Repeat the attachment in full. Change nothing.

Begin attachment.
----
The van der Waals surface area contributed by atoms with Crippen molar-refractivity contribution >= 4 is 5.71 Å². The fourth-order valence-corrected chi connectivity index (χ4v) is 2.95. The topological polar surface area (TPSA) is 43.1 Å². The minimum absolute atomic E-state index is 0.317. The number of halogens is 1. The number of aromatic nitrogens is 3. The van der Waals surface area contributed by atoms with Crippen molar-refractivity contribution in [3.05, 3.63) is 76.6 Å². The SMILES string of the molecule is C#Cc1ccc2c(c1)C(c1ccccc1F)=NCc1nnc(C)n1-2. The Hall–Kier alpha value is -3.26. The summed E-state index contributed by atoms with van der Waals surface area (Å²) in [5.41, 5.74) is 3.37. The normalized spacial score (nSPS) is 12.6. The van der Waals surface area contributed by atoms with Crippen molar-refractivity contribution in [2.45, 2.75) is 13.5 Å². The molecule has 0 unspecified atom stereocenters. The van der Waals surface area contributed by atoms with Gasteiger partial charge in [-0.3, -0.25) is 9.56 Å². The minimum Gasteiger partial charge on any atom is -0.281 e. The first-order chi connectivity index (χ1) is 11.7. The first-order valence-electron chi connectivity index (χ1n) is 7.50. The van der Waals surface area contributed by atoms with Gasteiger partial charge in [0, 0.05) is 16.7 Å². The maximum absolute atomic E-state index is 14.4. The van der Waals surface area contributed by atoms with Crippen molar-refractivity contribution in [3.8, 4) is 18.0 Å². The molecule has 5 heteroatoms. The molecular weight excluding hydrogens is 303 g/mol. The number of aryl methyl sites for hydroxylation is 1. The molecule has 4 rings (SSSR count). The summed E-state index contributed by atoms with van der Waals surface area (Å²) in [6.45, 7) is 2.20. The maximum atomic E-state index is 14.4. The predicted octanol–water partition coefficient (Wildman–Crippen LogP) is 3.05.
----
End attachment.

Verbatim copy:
The van der Waals surface area contributed by atoms with Crippen molar-refractivity contribution >= 4 is 5.71 Å². The fourth-order valence-corrected chi connectivity index (χ4v) is 2.95. The topological polar surface area (TPSA) is 43.1 Å². The minimum absolute atomic E-state index is 0.317. The number of halogens is 1. The number of aromatic nitrogens is 3. The van der Waals surface area contributed by atoms with Crippen molar-refractivity contribution in [3.05, 3.63) is 76.6 Å². The SMILES string of the molecule is C#Cc1ccc2c(c1)C(c1ccccc1F)=NCc1nnc(C)n1-2. The Hall–Kier alpha value is -3.26. The summed E-state index contributed by atoms with van der Waals surface area (Å²) in [5.41, 5.74) is 3.37. The normalized spacial score (nSPS) is 12.6. The van der Waals surface area contributed by atoms with Crippen molar-refractivity contribution in [2.45, 2.75) is 13.5 Å². The molecule has 0 unspecified atom stereocenters. The van der Waals surface area contributed by atoms with Gasteiger partial charge in [-0.3, -0.25) is 9.56 Å². The minimum Gasteiger partial charge on any atom is -0.281 e. The first-order chi connectivity index (χ1) is 11.7. The first-order valence-electron chi connectivity index (χ1n) is 7.50. The van der Waals surface area contributed by atoms with Gasteiger partial charge in [0, 0.05) is 16.7 Å². The maximum absolute atomic E-state index is 14.4. The van der Waals surface area contributed by atoms with Crippen molar-refractivity contribution in [3.8, 4) is 18.0 Å². The molecule has 5 heteroatoms. The molecular weight excluding hydrogens is 303 g/mol. The number of aryl methyl sites for hydroxylation is 1. The molecule has 4 rings (SSSR count). The summed E-state index contributed by atoms with van der Waals surface area (Å²) in [6.45, 7) is 2.20. The maximum atomic E-state index is 14.4. The predicted octanol–water partition coefficient (Wildman–Crippen LogP) is 3.05.